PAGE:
have bats in one's belfry

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English[edit]

Alternative forms[edit]

Etymology[edit]

1899,[1] from tendency of bats to fly around erratically, with “belfry” indicating “head, mind”.

Verb[edit]

have bats in one's belfry

  1. (idiomatic, intransitive) To be crazy or eccentric.
    Anyone declaring himself Emperor of San Francisco probably had bats in his belfry.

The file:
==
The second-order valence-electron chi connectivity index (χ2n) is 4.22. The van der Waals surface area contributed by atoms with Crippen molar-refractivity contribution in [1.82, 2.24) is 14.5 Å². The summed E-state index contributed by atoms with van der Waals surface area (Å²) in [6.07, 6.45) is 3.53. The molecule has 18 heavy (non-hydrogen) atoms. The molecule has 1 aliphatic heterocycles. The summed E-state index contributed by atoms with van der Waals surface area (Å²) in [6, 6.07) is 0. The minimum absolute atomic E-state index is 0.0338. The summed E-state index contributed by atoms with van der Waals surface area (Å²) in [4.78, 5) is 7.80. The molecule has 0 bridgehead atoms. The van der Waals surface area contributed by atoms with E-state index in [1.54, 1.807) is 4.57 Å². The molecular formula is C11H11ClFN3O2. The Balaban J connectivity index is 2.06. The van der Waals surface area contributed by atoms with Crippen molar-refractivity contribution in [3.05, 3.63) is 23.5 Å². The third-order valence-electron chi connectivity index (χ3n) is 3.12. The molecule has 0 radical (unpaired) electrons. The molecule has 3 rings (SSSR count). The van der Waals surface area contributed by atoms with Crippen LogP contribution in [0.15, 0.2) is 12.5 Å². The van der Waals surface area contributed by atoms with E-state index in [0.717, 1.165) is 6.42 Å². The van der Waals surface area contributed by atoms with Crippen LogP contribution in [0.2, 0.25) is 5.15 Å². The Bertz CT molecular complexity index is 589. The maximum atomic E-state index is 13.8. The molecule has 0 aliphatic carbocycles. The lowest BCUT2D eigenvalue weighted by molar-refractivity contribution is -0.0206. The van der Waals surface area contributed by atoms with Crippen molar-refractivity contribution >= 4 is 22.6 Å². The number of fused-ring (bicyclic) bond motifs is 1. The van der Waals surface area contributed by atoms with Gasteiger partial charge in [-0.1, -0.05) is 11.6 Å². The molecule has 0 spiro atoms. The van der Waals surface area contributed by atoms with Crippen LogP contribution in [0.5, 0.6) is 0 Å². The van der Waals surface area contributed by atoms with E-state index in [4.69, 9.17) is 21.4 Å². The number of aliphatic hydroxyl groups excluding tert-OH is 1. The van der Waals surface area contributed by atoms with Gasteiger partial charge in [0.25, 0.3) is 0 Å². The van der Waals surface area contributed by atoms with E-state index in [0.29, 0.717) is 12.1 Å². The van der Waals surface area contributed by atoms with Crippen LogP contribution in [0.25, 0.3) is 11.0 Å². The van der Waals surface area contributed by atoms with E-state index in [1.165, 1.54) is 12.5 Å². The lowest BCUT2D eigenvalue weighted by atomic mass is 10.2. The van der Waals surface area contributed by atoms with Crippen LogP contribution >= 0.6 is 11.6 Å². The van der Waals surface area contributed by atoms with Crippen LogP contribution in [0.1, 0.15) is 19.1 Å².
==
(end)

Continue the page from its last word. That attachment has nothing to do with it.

• 1900, Mary Etta Stickney, Brown of Lost River, p254
      You would certainly take the prize for bats in the belfry!--flying off on a wild-goose chase across a country where even the geese need a compass to keep to the course.

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References[edit]

  1. ^ batty” in Douglas Harper, Online Etymology Dictionary (2001).